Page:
Given the premium price of this headset, we were initially sceptical when we discovered the LS-30 was ‘only’ a stereo headset. But we were blown away by the sound quality on offer. The 50mm speakers in each ear cup deliver a dynamic sound across the full – and remarkably broad – frequency range. Bass is deep without booming whilst highs remain crystal clear without distortion. The EQ has three settings – Normal, Treble Boost and Bass Boost. Bass was a little too thumpy for our taste but still delivered clarity at the other end of the scale, but we happily switched between the other two modes without complaint through our thirty-plus hours of testing.
The LS-30 delivers a unified stereo sound field; stereo separation is clear without ever feeling disconnected. The sound is completely immersive. What we lost in the precise positioning of a virtual surround field was more than compensated for by range and clarity. The beautiful, subtle soundscape employed in PlayDead’s Inside was reproduced perfectly, adding a new level of intimacy to an already deeply personal gameplay experience, and the sharp, staccato barking of the attack dogs was leant new terror, causing an involuntary flinch even though we knew it was coming.
Taking to the Iron Banner in Destiny proved the LS-30 has some serious chops when it comes to delivering a more bombastic audio performance. If you’re a pro player looking for every tiny edge then – in this environment – you might prefer a virtual surround headset. But for mere mortals, lengthy PvP sessions in Destiny and Halo 5: Guardians were an absolute delight. There’s a richness to the sound that envelopes you and puts you at the heart of the action.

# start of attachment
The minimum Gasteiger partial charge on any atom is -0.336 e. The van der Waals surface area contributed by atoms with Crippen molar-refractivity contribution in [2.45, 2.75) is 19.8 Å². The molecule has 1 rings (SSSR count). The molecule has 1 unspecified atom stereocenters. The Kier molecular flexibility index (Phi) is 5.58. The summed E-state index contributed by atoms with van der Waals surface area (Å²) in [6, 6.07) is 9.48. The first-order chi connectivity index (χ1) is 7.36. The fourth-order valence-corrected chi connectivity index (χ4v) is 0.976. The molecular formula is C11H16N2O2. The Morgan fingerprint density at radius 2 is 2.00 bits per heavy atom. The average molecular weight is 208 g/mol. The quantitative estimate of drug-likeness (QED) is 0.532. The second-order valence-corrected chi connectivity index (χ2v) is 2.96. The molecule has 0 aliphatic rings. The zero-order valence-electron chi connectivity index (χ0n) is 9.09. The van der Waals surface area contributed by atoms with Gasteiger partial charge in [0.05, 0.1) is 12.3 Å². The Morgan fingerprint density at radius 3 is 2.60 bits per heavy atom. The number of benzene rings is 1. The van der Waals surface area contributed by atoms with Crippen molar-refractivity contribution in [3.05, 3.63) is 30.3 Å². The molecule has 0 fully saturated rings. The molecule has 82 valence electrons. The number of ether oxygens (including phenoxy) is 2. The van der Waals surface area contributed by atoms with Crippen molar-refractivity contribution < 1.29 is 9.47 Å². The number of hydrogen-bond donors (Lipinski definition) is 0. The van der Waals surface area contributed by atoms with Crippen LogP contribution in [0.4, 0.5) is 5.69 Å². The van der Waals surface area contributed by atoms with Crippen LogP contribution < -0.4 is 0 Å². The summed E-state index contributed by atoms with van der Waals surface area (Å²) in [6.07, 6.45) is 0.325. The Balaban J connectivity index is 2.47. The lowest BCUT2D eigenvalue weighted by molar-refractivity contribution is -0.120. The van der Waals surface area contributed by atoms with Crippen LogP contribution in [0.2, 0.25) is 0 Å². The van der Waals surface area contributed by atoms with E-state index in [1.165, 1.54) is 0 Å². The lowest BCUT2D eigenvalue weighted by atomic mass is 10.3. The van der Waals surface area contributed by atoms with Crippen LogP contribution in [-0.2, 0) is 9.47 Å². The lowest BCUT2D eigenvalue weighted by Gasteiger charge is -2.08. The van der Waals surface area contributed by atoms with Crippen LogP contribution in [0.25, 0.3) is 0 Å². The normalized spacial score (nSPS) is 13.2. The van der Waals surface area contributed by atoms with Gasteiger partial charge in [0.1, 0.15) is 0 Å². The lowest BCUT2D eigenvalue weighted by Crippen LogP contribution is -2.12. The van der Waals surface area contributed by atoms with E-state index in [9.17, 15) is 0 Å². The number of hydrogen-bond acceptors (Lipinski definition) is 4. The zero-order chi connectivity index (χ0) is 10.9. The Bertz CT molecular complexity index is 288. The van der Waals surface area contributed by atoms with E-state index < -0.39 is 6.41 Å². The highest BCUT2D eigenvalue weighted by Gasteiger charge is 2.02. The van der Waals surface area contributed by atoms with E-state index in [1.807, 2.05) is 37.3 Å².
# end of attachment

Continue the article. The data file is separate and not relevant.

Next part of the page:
The PvP experience, in particular, is enhanced by the LS-30’s chat capabilities. A standard four-pole 3.5 mm audio cable (supplied) connects the headset to the controller (a second gen controller with a 3.5mm audio port, or an older controller using a chat pad or stereo headset adapter), and a highly flexible, removable boom mic extends from the left ear cup. Chat from friends is clear and well balanced, while your own dulcet tones are clear for your team mates. Friends did report that I sounded a little quieter than normal – I am relatively soft spoken anyway – but I discovered the mic can be positioned more closely to my mouth than on other headsets, without any saliva pops or heavy breathing being picked up. Built in mic monitoring is also really useful, too, preventing those exciting exchanges in late-night sessions waking the whole house
All in all, the LS-30 delivers one of the very best audio experiences of any gaming headset, and is far and away the best sounding stereo gaming headset we have ever tested.
This excellence extends to the thought behind the design, too. Adjusting audio in the heat of battle has never been easier than with the LS-30. The outer wheel on each ear cup is a volume rotary control – left ear cup for game volume and right ear cup for chat volume. Similarly, a tap of the left ear cup centre portion mutes and unmutes the game audio, while the same action on the right does the same for your chat. Each tap is accompanied by a falling or rising tone to indicate a mute or unmute, whilst a tiny LED on the tip of the boom mice is an extra visual indicator that your voice chat is muted. It is a beautifully elegant – there’s that word again – design, that works flawlessly.
The rest of the controls are more standard – the left ear cup houses the power/pairing button, the micro USB charging port, and the connector for the boom mic. The right ear cup houses the EQ button, repeated presses of which cycle through the three modes (with a helpful audio cue to indicate which mode you are in).